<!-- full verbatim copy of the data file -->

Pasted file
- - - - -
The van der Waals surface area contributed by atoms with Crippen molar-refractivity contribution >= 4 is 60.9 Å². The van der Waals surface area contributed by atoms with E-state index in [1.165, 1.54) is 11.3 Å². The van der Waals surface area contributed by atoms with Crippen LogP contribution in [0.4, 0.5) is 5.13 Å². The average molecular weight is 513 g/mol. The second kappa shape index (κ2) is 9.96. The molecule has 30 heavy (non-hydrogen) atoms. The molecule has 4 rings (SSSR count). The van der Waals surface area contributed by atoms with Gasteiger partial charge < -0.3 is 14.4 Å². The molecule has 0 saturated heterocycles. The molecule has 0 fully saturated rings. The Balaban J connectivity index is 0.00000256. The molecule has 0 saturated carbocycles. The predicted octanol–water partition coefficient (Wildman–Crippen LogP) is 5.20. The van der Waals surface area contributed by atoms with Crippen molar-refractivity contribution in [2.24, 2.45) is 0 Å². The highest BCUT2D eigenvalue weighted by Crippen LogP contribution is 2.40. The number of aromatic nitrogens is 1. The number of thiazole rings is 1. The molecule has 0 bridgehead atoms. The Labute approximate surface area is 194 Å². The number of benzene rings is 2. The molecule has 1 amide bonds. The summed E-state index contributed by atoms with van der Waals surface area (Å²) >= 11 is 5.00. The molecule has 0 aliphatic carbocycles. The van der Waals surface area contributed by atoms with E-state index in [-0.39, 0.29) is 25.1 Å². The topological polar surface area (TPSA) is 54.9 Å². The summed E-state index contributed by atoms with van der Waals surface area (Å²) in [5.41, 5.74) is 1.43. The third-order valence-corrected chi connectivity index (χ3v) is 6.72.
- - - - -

The van der Waals surface area contributed by atoms with Crippen molar-refractivity contribution >= 4 is 60.9 Å². The van der Waals surface area contributed by atoms with E-state index in [1.165, 1.54) is 11.3 Å². The van der Waals surface area contributed by atoms with Crippen LogP contribution in [0.4, 0.5) is 5.13 Å². The average molecular weight is 513 g/mol. The second kappa shape index (κ2) is 9.96. The molecule has 30 heavy (non-hydrogen) atoms. The molecule has 4 rings (SSSR count). The van der Waals surface area contributed by atoms with Gasteiger partial charge < -0.3 is 14.4 Å². The molecule has 0 saturated heterocycles. The molecule has 0 fully saturated rings. The Balaban J connectivity index is 0.00000256. The molecule has 0 saturated carbocycles. The predicted octanol–water partition coefficient (Wildman–Crippen LogP) is 5.20. The van der Waals surface area contributed by atoms with Crippen molar-refractivity contribution in [2.24, 2.45) is 0 Å². The highest BCUT2D eigenvalue weighted by Crippen LogP contribution is 2.40. The number of aromatic nitrogens is 1. The number of thiazole rings is 1. The molecule has 0 bridgehead atoms. The Labute approximate surface area is 194 Å². The number of benzene rings is 2. The molecule has 1 amide bonds. The summed E-state index contributed by atoms with van der Waals surface area (Å²) >= 11 is 5.00. The molecule has 0 aliphatic carbocycles. The van der Waals surface area contributed by atoms with E-state index in [-0.39, 0.29) is 25.1 Å². The topological polar surface area (TPSA) is 54.9 Å². The summed E-state index contributed by atoms with van der Waals surface area (Å²) in [5.41, 5.74) is 1.43. The third-order valence-corrected chi connectivity index (χ3v) is 6.72.